You have right @wjl, but even if I change it with self.gps I have the same problem.. –  DrKey May 5 at 17:11
While Martin is right, that you should anticipate (and program for) the possibility that there might be additional location updates that might slip in, there is, an aside, a logical disconnect between your asking for kCLLocationAccuracyBest with no distanceFilter, but only grabbing the first one that comes in. If you really don't care about the horizontalAccuracy, you might want to set desiredAccuracy to something like kCLLocationAccuracyKilometer. Likewise, you might set distanceFilter to something other than the default kCLDistanceFilterNone. –  Rob May 5 at 17:19

3 Answers 3

Your premise is flawed.

The location manage gives very bad results when you first ask for location updates, and takes a while to settle down and start giving good results.

You can't take one and only one location reading and assume it's an accurate location. Most often it will be very inaccurate.

You need to check the time stamp on your location updates, and reject updates that are more than a few seconds old. This is because the location manager caches the location it read when the GPS was last running, and will sometimes give you a first location reading that is hours or days out-of-date, and can be wildly wrong.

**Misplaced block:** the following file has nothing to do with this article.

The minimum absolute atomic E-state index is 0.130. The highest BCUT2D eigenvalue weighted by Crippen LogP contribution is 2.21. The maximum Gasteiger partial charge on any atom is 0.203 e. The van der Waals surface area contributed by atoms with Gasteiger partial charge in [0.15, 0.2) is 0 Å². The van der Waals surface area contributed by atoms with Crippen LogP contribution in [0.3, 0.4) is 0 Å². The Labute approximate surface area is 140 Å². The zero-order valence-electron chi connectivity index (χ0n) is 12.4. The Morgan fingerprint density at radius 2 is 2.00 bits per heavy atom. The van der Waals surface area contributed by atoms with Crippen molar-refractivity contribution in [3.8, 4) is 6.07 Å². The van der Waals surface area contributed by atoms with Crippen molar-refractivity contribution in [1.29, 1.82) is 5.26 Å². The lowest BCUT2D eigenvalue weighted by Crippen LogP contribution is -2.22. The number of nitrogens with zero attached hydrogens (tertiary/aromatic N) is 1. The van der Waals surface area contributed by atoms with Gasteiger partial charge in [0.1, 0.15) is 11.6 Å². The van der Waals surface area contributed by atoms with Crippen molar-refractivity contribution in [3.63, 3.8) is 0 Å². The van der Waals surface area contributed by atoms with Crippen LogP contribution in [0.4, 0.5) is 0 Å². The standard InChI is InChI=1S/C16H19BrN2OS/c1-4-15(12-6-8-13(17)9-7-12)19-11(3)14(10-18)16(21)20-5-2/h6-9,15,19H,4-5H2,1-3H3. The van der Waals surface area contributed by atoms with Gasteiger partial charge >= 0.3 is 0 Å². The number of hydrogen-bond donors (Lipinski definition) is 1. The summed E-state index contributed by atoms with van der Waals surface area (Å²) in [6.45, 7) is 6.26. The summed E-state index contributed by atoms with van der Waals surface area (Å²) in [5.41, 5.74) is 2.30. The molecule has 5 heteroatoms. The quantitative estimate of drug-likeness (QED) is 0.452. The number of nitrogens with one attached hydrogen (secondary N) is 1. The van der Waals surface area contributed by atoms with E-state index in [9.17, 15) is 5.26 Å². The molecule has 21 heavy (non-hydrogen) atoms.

Next, you'll start getting readings with very poor horizontal accuracy. The first couple of readings can be off by a kilometer or more. You need to be taking updates until you get one that is accurate enough for your purposes. (The accuracy reading is actually a radius value that indicates how much possible error there could be in the reading.)

You need to code your location updates to throw away inaccurate readings, and also eventually time out if you don't get a satisfactory reading in a reasonable amount of time (30 seconds would be a good starting point.)

Only when you get a reading that has a recent timestamp and has a low enough accuracy reading should you process the reading. At that point, set your "didUpdateLocation" flag and stop location updates.

share|improve this answer
With an iPhone at least, it usually innately has a broad sense of where it is because it knows which cell tower it is attached to. So you should get that very quickly. Subsequently it'll need to do a quick Wifi scan and REST stuff and/or locate four GPS satellites to give either of the more accurate measures, and its final and most accurate answer will be a combination of all of that. –  Tommy May 5 at 20:59